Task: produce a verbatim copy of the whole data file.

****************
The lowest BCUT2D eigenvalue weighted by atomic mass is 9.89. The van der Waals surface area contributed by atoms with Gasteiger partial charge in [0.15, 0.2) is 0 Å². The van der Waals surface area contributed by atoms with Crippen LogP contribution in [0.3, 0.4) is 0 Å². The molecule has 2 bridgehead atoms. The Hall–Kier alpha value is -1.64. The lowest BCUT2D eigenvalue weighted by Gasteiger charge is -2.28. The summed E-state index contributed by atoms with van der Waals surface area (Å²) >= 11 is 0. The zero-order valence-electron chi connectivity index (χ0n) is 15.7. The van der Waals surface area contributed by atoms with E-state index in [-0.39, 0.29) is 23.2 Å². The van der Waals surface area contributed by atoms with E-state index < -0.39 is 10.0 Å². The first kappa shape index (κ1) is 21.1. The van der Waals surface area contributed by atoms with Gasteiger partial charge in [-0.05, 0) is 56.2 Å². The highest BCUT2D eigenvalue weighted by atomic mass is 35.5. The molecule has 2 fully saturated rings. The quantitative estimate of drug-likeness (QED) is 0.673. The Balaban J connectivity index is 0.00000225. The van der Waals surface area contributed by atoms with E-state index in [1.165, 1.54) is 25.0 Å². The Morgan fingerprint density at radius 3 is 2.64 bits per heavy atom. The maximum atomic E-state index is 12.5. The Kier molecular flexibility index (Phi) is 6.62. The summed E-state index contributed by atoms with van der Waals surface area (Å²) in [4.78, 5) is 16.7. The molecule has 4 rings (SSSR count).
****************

The lowest BCUT2D eigenvalue weighted by atomic mass is 9.89. The van der Waals surface area contributed by atoms with Gasteiger partial charge in [0.15, 0.2) is 0 Å². The van der Waals surface area contributed by atoms with Crippen LogP contribution in [0.3, 0.4) is 0 Å². The molecule has 2 bridgehead atoms. The Hall–Kier alpha value is -1.64. The lowest BCUT2D eigenvalue weighted by Gasteiger charge is -2.28. The summed E-state index contributed by atoms with van der Waals surface area (Å²) >= 11 is 0. The zero-order valence-electron chi connectivity index (χ0n) is 15.7. The van der Waals surface area contributed by atoms with E-state index in [-0.39, 0.29) is 23.2 Å². The van der Waals surface area contributed by atoms with E-state index < -0.39 is 10.0 Å². The first kappa shape index (κ1) is 21.1. The van der Waals surface area contributed by atoms with Gasteiger partial charge in [-0.05, 0) is 56.2 Å². The highest BCUT2D eigenvalue weighted by atomic mass is 35.5. The molecule has 2 fully saturated rings. The quantitative estimate of drug-likeness (QED) is 0.673. The Balaban J connectivity index is 0.00000225. The van der Waals surface area contributed by atoms with E-state index in [1.165, 1.54) is 25.0 Å². The Morgan fingerprint density at radius 3 is 2.64 bits per heavy atom. The maximum atomic E-state index is 12.5. The Kier molecular flexibility index (Phi) is 6.62. The summed E-state index contributed by atoms with van der Waals surface area (Å²) in [4.78, 5) is 16.7. The molecule has 4 rings (SSSR count).